Letters to the Brethren – August 5, 2002

Dear Brethren:
We are warned in 2 Timothy 3:1-2 by the Apostle Paul, wherein he states: “But know this, that in the last days perilous times will come: For men will be lovers of themselves, lovers of money, boasters, proud, blasphemers, disobedient to parents, unthankful, unholy.” Paul goes on in the next five verses to continue to describe the way of this world at the very time we find ourselves in today. This is the world we live in, brethren.
It is a world that is without gratitude for all the tremendous blessings that have come upon us because of the obedience of one man – Abraham. That, of course, is a totally different story. But why is the world ungrateful, unthankful , today? And what about the people of God? Those called to His Way of life? What does God expect of us in the way of thankfulness?
When I think of being thankful, I think of an incident that occurred with my two daughters several years after their mother and I came into the Church. It sets forth the whole concept about which I am writing today. This would have occurred around the winter season of 1966 or early spring of 1967. My eldest daughter was about six. Her sister was 3 years and 10 days younger. We were living in the State of Georgia at the time.
There had been a real downpour, which was typical of that time of year in Georgia. I was driving with my wife and our two daughters who were sitting in the back seat of the car. Suddenly we hit a dip in the road, the dip having been built to carry off water during such a downpour and the car stalled by virtue of the amount of water flowing through the dip. We slowly emerged on the other side of the dip without incident.
About that time as we moved away from the dip in the road and on down that back country road, (effectively a typical Georgia road we traveled each week in our 200 mile trek each way between Albany and Atlanta for Church services) my eldest daughter said to the younger, “Donna we just came through a flood. You ought to thank God!” My youngest, in her innocence, bowed her head and said, “Thank you God for the flood.”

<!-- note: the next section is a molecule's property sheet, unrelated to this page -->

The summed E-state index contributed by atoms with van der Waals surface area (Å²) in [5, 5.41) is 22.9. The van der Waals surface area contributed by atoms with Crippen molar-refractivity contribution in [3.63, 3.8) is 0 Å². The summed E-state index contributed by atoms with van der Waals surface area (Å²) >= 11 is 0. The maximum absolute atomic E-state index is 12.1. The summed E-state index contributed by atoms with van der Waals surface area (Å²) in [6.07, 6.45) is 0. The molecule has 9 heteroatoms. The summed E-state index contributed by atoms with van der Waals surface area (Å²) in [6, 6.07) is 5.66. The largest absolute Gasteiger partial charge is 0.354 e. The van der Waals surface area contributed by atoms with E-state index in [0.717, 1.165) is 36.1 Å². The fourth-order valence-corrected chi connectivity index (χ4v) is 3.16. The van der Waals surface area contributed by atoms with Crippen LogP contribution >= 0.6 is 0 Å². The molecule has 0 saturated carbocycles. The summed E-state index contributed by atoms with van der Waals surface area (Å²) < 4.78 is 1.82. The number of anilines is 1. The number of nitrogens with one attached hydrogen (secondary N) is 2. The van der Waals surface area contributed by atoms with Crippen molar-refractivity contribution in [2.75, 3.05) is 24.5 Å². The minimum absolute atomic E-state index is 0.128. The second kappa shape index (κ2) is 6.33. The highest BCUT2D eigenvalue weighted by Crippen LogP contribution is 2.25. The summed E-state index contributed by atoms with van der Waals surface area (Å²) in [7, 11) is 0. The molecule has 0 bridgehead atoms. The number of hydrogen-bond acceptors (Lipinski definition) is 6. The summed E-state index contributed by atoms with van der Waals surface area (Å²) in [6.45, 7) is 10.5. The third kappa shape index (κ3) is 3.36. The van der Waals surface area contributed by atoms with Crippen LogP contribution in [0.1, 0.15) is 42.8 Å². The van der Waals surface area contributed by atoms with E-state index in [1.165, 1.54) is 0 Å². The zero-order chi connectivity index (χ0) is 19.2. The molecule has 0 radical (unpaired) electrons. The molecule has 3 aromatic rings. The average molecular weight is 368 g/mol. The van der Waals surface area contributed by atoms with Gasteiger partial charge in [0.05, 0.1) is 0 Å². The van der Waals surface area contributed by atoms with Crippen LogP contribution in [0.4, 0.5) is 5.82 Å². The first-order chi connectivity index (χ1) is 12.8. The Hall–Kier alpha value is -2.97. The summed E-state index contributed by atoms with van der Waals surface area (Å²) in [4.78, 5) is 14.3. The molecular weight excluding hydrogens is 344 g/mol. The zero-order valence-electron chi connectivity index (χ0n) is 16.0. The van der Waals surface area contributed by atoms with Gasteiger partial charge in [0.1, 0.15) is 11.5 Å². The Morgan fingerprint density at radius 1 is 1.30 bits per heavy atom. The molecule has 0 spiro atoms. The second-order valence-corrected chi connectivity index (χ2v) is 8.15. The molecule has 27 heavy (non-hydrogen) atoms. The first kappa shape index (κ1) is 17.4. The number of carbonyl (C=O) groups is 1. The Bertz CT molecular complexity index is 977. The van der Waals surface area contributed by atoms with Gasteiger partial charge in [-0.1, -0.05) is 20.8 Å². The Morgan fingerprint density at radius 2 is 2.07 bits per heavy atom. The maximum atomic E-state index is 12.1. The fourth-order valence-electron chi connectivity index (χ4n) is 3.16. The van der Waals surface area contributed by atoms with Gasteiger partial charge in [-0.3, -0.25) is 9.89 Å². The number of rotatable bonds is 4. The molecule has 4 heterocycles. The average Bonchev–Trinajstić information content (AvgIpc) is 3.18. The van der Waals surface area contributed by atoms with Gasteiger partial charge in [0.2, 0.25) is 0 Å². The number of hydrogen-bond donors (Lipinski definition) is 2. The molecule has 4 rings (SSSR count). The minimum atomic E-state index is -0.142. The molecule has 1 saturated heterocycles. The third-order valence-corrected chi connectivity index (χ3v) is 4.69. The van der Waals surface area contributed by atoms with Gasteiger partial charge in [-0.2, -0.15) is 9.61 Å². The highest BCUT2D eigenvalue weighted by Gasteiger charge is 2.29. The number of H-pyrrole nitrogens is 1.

The one daughter was thankful that God had brought us through this trial, while the other actually thanked God for the trial. We all must come to the point where we are able to do both!
The Apostle Paul gives some significant insight into what God expects when it comes to being thankful. He admonishes us in 1Thessalonians to “Rejoice always, pray without ceasing, in everything give thanks”(1 Thessalonians 5:16-18). Notice, particularly, those last four words. “In everything give thanks.”In EVERYTHING  give thanks! That is a very substantial requirement for each of us who have been called of God! How is one to satisfy such a requirement?
We certainly must be thankful for the knowledge of God, of His Way of life, of His purpose for all of mankind! We must be thankful for His Word and for His Spirit that opens our minds to understand His Word, to be able to see and understand the very Nature of God. We must be thankful that God has called us at this time for a very special purpose, to actually begin putting on that nature in our very lives. But “…in everything give thanks.” Give thanks?
When we think of the difficulties we face in living life at this time; when we think of the adversities we all must address – especially in walking this way – how is it possible to give thanks in everything? How is one to do this?